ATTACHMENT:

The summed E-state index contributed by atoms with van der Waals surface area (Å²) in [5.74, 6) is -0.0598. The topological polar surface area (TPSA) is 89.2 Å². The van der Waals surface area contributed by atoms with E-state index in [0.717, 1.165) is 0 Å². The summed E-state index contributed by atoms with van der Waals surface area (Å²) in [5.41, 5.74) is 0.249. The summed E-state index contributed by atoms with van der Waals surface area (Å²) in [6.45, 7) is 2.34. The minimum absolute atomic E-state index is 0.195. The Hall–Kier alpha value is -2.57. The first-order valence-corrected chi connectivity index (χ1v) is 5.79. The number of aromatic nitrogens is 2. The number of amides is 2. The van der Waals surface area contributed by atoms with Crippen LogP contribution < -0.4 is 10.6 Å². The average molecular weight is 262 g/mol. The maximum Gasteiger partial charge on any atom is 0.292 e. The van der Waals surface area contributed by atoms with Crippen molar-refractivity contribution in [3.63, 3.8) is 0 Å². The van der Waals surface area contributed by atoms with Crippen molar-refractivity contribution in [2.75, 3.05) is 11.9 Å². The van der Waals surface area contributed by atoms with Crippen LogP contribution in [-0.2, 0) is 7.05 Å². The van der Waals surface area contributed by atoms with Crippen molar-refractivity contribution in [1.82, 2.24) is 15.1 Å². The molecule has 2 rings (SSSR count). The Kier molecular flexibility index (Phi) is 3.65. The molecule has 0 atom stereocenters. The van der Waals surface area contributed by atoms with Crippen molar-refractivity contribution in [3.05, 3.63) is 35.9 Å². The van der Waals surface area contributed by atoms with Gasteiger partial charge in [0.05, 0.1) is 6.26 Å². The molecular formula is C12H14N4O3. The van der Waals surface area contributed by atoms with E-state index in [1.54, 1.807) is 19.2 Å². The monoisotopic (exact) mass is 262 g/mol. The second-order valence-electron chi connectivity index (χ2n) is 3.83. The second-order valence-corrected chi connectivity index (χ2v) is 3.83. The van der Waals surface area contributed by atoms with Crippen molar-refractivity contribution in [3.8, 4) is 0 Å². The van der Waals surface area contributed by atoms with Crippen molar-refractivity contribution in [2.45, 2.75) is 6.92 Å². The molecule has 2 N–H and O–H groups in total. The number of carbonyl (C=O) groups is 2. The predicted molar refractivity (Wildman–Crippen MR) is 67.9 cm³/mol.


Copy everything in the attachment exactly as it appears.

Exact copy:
The summed E-state index contributed by atoms with van der Waals surface area (Å²) in [5.74, 6) is -0.0598. The topological polar surface area (TPSA) is 89.2 Å². The van der Waals surface area contributed by atoms with E-state index in [0.717, 1.165) is 0 Å². The summed E-state index contributed by atoms with van der Waals surface area (Å²) in [5.41, 5.74) is 0.249. The summed E-state index contributed by atoms with van der Waals surface area (Å²) in [6.45, 7) is 2.34. The minimum absolute atomic E-state index is 0.195. The Hall–Kier alpha value is -2.57. The first-order valence-corrected chi connectivity index (χ1v) is 5.79. The number of aromatic nitrogens is 2. The number of amides is 2. The van der Waals surface area contributed by atoms with Crippen LogP contribution < -0.4 is 10.6 Å². The average molecular weight is 262 g/mol. The maximum Gasteiger partial charge on any atom is 0.292 e. The van der Waals surface area contributed by atoms with Crippen molar-refractivity contribution in [3.63, 3.8) is 0 Å². The van der Waals surface area contributed by atoms with Crippen molar-refractivity contribution in [2.75, 3.05) is 11.9 Å². The van der Waals surface area contributed by atoms with Crippen LogP contribution in [-0.2, 0) is 7.05 Å². The van der Waals surface area contributed by atoms with Crippen molar-refractivity contribution in [1.82, 2.24) is 15.1 Å². The molecule has 2 rings (SSSR count). The Kier molecular flexibility index (Phi) is 3.65. The molecule has 0 atom stereocenters. The van der Waals surface area contributed by atoms with Crippen molar-refractivity contribution in [3.05, 3.63) is 35.9 Å². The van der Waals surface area contributed by atoms with Gasteiger partial charge in [0.05, 0.1) is 6.26 Å². The molecular formula is C12H14N4O3. The van der Waals surface area contributed by atoms with E-state index in [1.54, 1.807) is 19.2 Å². The monoisotopic (exact) mass is 262 g/mol. The second-order valence-electron chi connectivity index (χ2n) is 3.83. The second-order valence-corrected chi connectivity index (χ2v) is 3.83. The van der Waals surface area contributed by atoms with Crippen molar-refractivity contribution in [3.8, 4) is 0 Å². The van der Waals surface area contributed by atoms with Crippen molar-refractivity contribution in [2.45, 2.75) is 6.92 Å². The molecule has 2 N–H and O–H groups in total. The number of carbonyl (C=O) groups is 2. The predicted molar refractivity (Wildman–Crippen MR) is 67.9 cm³/mol.